Russians to quiz Putin about taxes, scholarships, Navalny and Serdyukov
Messages have been streaming in from all across Russia. They are gathered at a special call center and on the official website that has also unveiled the most frequently asked questions, most of them addressing immediate social needs and concerns.
This time, however, political questions are expected to stand high atop the phone-in session’s agenda, with the common folk musing on the fate of famous opposition blogger Alexei Navalny, the recent criminal case against whom has divided society.
Some questions, referred to the president, inquire if this legal persecution is an attempt to remove the controversial anti-corruption blogger from the country’s political scene and stop him from running for presidency, while others suggest that Navalny and other opposition leaders should be given a job that would keep them entertained.
Yet other questions fielded on the website inquire into details of the recent big cases involving the country’s high-flyers, such as ex-defense minister Anatoly Serdyukov and the head of the Russian Post, while others ask to reveal recipients of almost four billion dollars paid to a number of Russian NGOs by their foreign NGO sponsors.
The upcoming phone-in will be the eleventh of its kind. Putin is expected to answer questions on a wide range of topics and share his personal assessments. For instance, one of the messages asks the president to give a breakdown on his achievements in office, two weeks before the end of his first presidential year since re-election in 2012.
The Kremlin has been fielding queries since Sunday. Questions can be lodged via phone, SMS or the televised conference that will link Moscow with Russia’s major cities at the time of the call-in. Putin ushered in live Q&A sessions in Russia back in 2001 and has since held them annually.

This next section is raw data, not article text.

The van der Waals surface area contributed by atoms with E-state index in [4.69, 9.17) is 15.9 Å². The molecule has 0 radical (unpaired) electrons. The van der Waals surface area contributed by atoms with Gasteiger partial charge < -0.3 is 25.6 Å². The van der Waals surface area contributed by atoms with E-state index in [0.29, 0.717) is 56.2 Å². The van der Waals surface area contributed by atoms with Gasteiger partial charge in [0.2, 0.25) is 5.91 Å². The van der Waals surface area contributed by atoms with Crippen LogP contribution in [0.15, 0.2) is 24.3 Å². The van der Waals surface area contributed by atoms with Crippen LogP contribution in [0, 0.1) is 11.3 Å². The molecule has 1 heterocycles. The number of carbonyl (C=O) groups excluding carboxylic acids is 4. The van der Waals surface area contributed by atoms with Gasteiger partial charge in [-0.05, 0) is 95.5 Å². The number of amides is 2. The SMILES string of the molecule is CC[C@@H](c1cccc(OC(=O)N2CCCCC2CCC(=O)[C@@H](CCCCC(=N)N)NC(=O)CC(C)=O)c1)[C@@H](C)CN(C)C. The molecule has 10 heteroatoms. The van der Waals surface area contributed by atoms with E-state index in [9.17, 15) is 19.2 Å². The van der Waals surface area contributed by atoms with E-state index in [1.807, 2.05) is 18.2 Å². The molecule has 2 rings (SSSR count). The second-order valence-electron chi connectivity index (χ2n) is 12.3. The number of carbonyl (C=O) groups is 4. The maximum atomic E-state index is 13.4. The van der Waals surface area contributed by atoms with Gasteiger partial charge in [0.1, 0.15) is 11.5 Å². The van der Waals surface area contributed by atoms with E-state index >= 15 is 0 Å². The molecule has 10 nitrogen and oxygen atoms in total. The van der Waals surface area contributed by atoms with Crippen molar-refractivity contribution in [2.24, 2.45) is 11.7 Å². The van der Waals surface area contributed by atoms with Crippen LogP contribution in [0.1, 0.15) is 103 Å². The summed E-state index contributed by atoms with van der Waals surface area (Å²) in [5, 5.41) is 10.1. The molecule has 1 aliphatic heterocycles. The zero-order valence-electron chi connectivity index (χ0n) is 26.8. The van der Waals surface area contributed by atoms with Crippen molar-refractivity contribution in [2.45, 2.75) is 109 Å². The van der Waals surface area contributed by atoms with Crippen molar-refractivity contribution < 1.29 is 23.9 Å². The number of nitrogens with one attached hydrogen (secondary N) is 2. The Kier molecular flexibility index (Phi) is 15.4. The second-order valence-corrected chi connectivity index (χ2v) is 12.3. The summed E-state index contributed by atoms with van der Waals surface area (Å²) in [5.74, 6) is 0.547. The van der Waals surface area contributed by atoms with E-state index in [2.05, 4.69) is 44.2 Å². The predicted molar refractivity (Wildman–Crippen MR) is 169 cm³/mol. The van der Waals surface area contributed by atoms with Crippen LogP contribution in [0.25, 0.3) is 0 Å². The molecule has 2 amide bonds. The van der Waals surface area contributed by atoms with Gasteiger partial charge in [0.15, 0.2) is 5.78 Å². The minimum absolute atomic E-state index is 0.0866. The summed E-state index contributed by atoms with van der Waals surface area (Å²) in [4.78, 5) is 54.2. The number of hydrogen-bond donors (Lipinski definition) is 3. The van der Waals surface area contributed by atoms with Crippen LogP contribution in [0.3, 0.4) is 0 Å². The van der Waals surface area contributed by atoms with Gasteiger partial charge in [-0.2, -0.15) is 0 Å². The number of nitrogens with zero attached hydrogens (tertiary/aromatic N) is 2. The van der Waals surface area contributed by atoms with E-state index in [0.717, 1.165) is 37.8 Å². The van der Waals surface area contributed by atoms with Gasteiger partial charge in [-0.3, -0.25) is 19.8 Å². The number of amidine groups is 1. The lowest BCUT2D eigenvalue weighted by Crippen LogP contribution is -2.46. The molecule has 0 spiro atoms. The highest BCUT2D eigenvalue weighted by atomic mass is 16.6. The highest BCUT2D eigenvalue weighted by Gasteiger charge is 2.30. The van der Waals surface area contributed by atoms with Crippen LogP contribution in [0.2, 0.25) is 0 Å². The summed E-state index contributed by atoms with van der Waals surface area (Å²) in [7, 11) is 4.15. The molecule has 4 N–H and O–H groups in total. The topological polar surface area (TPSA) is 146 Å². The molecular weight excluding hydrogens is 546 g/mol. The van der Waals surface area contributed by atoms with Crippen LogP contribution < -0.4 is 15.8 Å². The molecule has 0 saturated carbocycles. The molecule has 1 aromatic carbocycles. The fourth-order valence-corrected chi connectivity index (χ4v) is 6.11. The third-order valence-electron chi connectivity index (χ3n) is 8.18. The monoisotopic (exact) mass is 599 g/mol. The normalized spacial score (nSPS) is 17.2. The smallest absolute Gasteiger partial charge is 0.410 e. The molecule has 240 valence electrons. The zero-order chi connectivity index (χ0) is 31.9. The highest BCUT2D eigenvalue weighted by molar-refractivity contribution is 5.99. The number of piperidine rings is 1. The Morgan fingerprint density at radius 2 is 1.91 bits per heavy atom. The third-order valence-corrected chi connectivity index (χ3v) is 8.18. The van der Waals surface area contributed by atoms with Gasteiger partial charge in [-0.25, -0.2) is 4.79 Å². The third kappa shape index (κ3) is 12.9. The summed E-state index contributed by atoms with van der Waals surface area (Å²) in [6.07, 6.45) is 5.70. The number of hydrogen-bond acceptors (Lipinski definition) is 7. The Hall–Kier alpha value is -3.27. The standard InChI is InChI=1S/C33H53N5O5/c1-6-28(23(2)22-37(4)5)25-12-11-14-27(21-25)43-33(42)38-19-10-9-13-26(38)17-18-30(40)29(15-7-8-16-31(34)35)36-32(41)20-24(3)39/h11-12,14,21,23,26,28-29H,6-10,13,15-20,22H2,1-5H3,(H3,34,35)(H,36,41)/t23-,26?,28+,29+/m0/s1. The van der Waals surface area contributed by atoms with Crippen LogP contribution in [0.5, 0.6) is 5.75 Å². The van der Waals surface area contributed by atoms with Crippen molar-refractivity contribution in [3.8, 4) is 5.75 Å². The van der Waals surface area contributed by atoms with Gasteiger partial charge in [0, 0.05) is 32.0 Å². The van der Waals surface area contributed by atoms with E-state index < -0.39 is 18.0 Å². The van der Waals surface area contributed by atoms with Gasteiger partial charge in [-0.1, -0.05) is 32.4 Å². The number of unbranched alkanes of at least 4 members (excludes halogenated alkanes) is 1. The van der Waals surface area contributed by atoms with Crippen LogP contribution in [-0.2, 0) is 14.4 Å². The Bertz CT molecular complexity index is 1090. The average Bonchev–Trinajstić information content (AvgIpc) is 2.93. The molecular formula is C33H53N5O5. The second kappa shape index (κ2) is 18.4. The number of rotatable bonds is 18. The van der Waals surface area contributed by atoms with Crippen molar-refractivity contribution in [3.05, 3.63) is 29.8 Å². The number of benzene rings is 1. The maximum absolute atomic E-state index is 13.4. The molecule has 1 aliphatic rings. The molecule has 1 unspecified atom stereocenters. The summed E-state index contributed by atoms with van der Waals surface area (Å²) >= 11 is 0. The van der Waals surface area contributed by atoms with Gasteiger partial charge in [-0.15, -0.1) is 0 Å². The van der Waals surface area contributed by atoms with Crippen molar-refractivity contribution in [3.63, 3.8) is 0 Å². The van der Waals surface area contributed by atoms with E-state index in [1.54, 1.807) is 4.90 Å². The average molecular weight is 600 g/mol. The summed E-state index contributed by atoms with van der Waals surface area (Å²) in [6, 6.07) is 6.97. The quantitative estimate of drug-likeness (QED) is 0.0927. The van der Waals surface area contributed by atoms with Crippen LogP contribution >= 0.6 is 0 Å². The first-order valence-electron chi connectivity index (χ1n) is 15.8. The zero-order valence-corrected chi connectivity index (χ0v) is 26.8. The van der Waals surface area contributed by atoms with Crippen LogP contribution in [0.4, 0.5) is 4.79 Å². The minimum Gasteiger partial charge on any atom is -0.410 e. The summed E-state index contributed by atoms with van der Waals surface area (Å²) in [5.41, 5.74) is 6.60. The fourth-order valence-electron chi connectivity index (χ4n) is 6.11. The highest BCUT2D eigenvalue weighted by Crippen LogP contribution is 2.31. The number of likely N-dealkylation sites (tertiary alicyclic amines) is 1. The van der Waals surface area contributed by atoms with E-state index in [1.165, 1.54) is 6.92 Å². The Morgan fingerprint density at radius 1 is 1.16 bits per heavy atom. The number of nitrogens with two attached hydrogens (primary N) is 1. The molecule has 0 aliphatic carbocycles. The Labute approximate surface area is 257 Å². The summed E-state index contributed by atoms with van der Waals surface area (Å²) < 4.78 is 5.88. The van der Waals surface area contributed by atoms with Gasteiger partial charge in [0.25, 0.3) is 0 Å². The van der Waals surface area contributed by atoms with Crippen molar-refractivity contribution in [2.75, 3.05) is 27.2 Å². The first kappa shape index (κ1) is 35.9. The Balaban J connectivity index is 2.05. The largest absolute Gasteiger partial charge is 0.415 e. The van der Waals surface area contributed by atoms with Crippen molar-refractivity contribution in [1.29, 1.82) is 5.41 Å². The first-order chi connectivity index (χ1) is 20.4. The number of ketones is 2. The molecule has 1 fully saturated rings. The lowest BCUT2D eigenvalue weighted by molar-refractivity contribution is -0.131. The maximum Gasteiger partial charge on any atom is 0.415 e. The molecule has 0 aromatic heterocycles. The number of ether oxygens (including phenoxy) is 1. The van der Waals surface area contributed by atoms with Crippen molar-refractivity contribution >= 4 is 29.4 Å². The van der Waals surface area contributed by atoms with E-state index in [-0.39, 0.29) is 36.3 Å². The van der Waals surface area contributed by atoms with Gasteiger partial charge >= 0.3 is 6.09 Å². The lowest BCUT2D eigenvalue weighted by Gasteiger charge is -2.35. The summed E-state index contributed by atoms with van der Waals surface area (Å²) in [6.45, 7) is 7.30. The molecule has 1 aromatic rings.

Russia's President Vladimir Putin is holding another televised Q&A session on April 25. People are welcome to submit their questions using hotline starting Sunday, April 21, and until the end of the Q&A. This is going to be Putin's first televised dialogue with citizens since his re-election in March 2012.
The first Q&A session with the president was held in Russia in December 2001. The only time this tradition was broken was in 2012 when Putin's spokesman Dmitry Peskov said it was decided to postpone the event for the warm season.
Anyone can ask Mr. Putin a question using the hotline or SMS service. The Q&A session on April 25 starts at midday Moscow time to be broadcast live on all major TV channels and some radio stations.
"Social majority is Putin's trump card. That is why it is important for him to reach out to people in the Q&A format. In November and December of 2012 Putin’s schedule was packed to capacity, so the decision to postpone the televised Q&A session did not come as a surprise to anyone," says Mikhail Remizov, the head of the National Strategy Institute.
This time Putin's Q&A session will be a bit different, his spokesman Dmitry Peskov said, without elaborating.
The upcoming phone-in will be the eleventh such show, something that Putin also held during his serving as Russian Prime Minister between 2008 and 2012. The phone-ins typically lasted for about three hours, but the December 2011 call-in show lasted for record 4 hours and 26 minutes and saw Putin field 90 questions. As a rule, Putin deals with moderated questions, but he usually selects online ones all by himself.
The format of a phone-in stipulates a spate of bread-and-butter issues coming to the fore, with most questions related to the social sphere, says Leonid Polyakov of the Higher School of Economics in Moscow.